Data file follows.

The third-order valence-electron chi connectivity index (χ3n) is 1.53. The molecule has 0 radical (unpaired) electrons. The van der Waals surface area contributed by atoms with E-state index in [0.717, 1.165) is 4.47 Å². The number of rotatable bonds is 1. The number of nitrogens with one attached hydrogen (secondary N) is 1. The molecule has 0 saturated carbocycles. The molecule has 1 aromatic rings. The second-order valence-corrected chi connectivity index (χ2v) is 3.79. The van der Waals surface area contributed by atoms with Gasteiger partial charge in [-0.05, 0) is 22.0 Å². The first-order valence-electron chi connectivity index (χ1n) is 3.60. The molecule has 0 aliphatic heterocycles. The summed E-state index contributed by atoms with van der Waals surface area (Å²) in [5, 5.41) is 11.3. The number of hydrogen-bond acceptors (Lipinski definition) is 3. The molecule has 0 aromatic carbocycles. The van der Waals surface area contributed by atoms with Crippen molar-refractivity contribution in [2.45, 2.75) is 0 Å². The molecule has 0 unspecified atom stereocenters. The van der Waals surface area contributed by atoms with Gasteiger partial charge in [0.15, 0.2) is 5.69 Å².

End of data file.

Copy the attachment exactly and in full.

The third-order valence-electron chi connectivity index (χ3n) is 1.53. The molecule has 0 radical (unpaired) electrons. The van der Waals surface area contributed by atoms with E-state index in [0.717, 1.165) is 4.47 Å². The number of rotatable bonds is 1. The number of nitrogens with one attached hydrogen (secondary N) is 1. The molecule has 0 saturated carbocycles. The molecule has 1 aromatic rings. The second-order valence-corrected chi connectivity index (χ2v) is 3.79. The van der Waals surface area contributed by atoms with Gasteiger partial charge in [-0.05, 0) is 22.0 Å². The first-order valence-electron chi connectivity index (χ1n) is 3.60. The molecule has 0 aliphatic heterocycles. The summed E-state index contributed by atoms with van der Waals surface area (Å²) in [5, 5.41) is 11.3. The number of hydrogen-bond acceptors (Lipinski definition) is 3. The molecule has 0 aromatic carbocycles. The van der Waals surface area contributed by atoms with Crippen molar-refractivity contribution in [2.45, 2.75) is 0 Å². The molecule has 0 unspecified atom stereocenters. The van der Waals surface area contributed by atoms with Gasteiger partial charge in [0.15, 0.2) is 5.69 Å².